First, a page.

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The 177-yard, par-3 ninth at Canterbury Golf Club. (Photo: Canterbury Golf Club)

Rater's Notebook: Ground game dictates play at Canterbury

By Bradley S. Klein, Special to

Ten miles east of downtown Cleveland, you would have little idea the land is at all interesting. To be sure, the neighborhoods have a certain leafy charm to them, but the spread of commercial development and roadways has effaced much of the underlying landforms.

Turn off South Woodland Road and through the gate to Canterbury Golf Club, however, and one notices how powerful the natural terrain is. Outside of pure sandy links, the best ground for golf is the land along the southern edge of the Great Lakes that was carved by glaciers -- the more rolling, tilted and uneven the better.

The scene of the 70th Senior PGA Championship is one of the country's most elegant parkland courses. It helps that the original hole corridors -- the alignment of tees, fairways and greens -- are all intact, as are the slopes and extent of the putting surfaces. Credit longtime superintendent Terry Bonar, who has been there since 1961 -- the last 25 years as head greenkeeper -- for maintaining the course firm and fast.

The ground game dictates play at Canterbury. Consider the difficulty of adhering to the fairways on the reverse-camber par 4s (championship holes 1, 3, 5, 7), where in each case the fairway bends left to right, against the back of a slope that cants from high right to low left. Anything other than a perfectly controlled fade winds up through the fairway and leaves an awkward approach shot in. With all of Canterbury's classically sloped greens running from back to front, there's the occasional danger of hitting an approach with so much spin that it pulls right off the green. That's especially the case on holes with pronounced false fronts, such as 1, 5, 6, 8 and 14, all par 4s.

The championship layout starts off demanding finesse, then decidedly favors power. No one will reach the 616-yard, par-5 16th hole in two, thanks to a roller-coaster fairway and an approach zone flanked on the right by a copse of maple trees.

During the 1996 U.S. Senior Open, the par-3 17th played as the fifth-hardest hole of the year -- and it played 30 yards shorter than its current posted yardage of 229. The problem is the green, which is big but rolls off on both sides to steep bunkers and steeper hollows that require deft up-and-over recovery.

From the 17th tee, Canterbury is uphill all the way -- 100 feet in elevation to the 18th green. The 439-yard par-4 final hole plays into a prevailing cross breeze from the west. There's out of bounds on the near right and a difficult, two-tired green waiting atop the hill. A par here beats the field by nearly half a shot. Three pars to finish on Sunday afternoon would be very impressive, indeed.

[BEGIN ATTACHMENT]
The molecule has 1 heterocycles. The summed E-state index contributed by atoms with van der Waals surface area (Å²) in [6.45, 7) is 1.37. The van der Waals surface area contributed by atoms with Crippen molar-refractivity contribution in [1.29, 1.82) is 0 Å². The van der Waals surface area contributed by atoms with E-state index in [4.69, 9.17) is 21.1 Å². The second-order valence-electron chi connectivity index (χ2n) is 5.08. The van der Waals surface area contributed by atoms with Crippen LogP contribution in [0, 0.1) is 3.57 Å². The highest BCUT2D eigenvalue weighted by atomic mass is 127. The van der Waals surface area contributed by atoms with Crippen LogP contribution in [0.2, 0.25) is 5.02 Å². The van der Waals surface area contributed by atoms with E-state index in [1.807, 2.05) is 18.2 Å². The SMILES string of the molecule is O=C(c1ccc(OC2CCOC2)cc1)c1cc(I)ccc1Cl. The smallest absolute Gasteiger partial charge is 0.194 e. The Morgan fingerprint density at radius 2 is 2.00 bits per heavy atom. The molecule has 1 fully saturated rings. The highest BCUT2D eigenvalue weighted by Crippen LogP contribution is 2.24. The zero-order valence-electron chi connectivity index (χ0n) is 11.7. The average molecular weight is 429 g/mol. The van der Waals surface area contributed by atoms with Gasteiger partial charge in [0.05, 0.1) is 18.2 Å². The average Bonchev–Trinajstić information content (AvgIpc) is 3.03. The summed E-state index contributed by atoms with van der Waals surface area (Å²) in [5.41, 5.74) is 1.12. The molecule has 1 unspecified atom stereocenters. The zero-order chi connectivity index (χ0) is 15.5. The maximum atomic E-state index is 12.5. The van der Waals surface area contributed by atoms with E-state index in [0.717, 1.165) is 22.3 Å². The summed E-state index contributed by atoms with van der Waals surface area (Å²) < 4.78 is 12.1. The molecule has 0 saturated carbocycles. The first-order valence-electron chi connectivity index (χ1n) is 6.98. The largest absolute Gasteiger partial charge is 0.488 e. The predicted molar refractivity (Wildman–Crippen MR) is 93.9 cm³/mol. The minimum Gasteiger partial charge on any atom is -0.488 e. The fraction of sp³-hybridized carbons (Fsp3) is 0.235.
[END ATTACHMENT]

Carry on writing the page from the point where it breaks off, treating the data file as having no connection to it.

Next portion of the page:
1. Ease and intimacy of routing: These are easily walkable, returning nines. Fairways roll beautifully with the terrain and need to be "read' just as carefully as the greens. Routing is amazingly efficient, and even with only 138 acres for the club, there's lots of room between.

2. Integrity of original design: Hole corridors are all intact, as are green surfaces. Additional back tees have helped recapture the originally intended landing areas. The widths of playing surfaces have been somewhat reduced due to dramatic tree growth.

3. Natural setting and overall land plan: Feels like a vast country estate, thanks to a brick Tudor revival clubhouse at the center of the site.

4. Interest of greens and surrounding chipping contours: Elegant and, at times, bold, and extremely well positioned atop natural moraines or flats.

5. Variety and memorability of par 3s: Holes get progressively longer and more demanding, starting with a short/middle iron at the second to a full-bore fairway metal at the 17th.

6. Variety and memorability of par 4s: There are two kinds of par 4s at Canterbury. Holes 1, 3, 5, 6, 8 and 14 are delicate, often calling for lay-ups from the tee, to severe greens and with a creek often in play. Holes 4, 7, 10, 11, 12 and 18 are long and severally punish a wayward drive.

7. Variety and memorability of par 5s: They come on consecutive holes with the 549-yard 15th reachable in two and the 616-yard 16th very tough on the second shot.

8. Basic conditioning: Bent/Poa annua greens are amazingly smooth and consistent. Fairways are exceptionally firm. The rough is thick and very punitive.

9. Landscape and tree management:
Hardwoods line all of the holes and narrow the playing corridors. For all the tree management that has occurred at courses around the country of late, there still are numerous ornamentals and conifers.

10. "Walk in the park" test: Great caddie program, elegant grounds, easy access, and even the 100-foot ascent from 17th tee home is majestic rather than a chore.

Overall: Canterbury arguably is underrated as the No. 88 course on the Best Classic list (courses built before 1960) by Golfweek.

This story appears courtesy of the 70th Senior PGA Championship Journal.

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